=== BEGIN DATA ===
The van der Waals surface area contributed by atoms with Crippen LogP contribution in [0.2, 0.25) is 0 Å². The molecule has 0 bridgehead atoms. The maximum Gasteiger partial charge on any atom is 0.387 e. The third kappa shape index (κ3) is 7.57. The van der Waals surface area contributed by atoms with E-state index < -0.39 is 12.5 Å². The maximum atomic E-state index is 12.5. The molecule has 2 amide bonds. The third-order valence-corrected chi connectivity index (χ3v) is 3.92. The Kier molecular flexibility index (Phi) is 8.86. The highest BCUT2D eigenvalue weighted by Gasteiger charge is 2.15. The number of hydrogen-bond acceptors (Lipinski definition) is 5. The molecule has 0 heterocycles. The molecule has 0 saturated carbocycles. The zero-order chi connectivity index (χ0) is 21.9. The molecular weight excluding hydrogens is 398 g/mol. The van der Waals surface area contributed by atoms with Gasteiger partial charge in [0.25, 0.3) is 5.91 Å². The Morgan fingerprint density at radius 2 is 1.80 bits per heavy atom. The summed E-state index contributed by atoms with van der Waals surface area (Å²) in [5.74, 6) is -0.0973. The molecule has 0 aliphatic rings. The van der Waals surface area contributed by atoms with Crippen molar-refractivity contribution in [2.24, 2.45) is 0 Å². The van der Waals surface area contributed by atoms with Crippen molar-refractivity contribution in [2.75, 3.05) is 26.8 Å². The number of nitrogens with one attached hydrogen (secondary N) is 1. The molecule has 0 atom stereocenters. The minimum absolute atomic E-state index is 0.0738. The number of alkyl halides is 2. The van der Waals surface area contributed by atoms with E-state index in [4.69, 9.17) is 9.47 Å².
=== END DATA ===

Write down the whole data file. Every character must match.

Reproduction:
The van der Waals surface area contributed by atoms with Crippen LogP contribution in [0.2, 0.25) is 0 Å². The molecule has 0 bridgehead atoms. The maximum Gasteiger partial charge on any atom is 0.387 e. The third kappa shape index (κ3) is 7.57. The van der Waals surface area contributed by atoms with E-state index < -0.39 is 12.5 Å². The maximum atomic E-state index is 12.5. The molecule has 2 amide bonds. The third-order valence-corrected chi connectivity index (χ3v) is 3.92. The Kier molecular flexibility index (Phi) is 8.86. The highest BCUT2D eigenvalue weighted by Gasteiger charge is 2.15. The number of hydrogen-bond acceptors (Lipinski definition) is 5. The molecule has 0 heterocycles. The molecule has 0 saturated carbocycles. The zero-order chi connectivity index (χ0) is 21.9. The molecular weight excluding hydrogens is 398 g/mol. The van der Waals surface area contributed by atoms with Gasteiger partial charge in [0.25, 0.3) is 5.91 Å². The Morgan fingerprint density at radius 2 is 1.80 bits per heavy atom. The summed E-state index contributed by atoms with van der Waals surface area (Å²) in [5.74, 6) is -0.0973. The molecule has 0 aliphatic rings. The van der Waals surface area contributed by atoms with Crippen molar-refractivity contribution in [2.24, 2.45) is 0 Å². The van der Waals surface area contributed by atoms with Crippen molar-refractivity contribution in [2.75, 3.05) is 26.8 Å². The number of nitrogens with one attached hydrogen (secondary N) is 1. The molecule has 0 atom stereocenters. The minimum absolute atomic E-state index is 0.0738. The number of alkyl halides is 2. The van der Waals surface area contributed by atoms with E-state index in [4.69, 9.17) is 9.47 Å².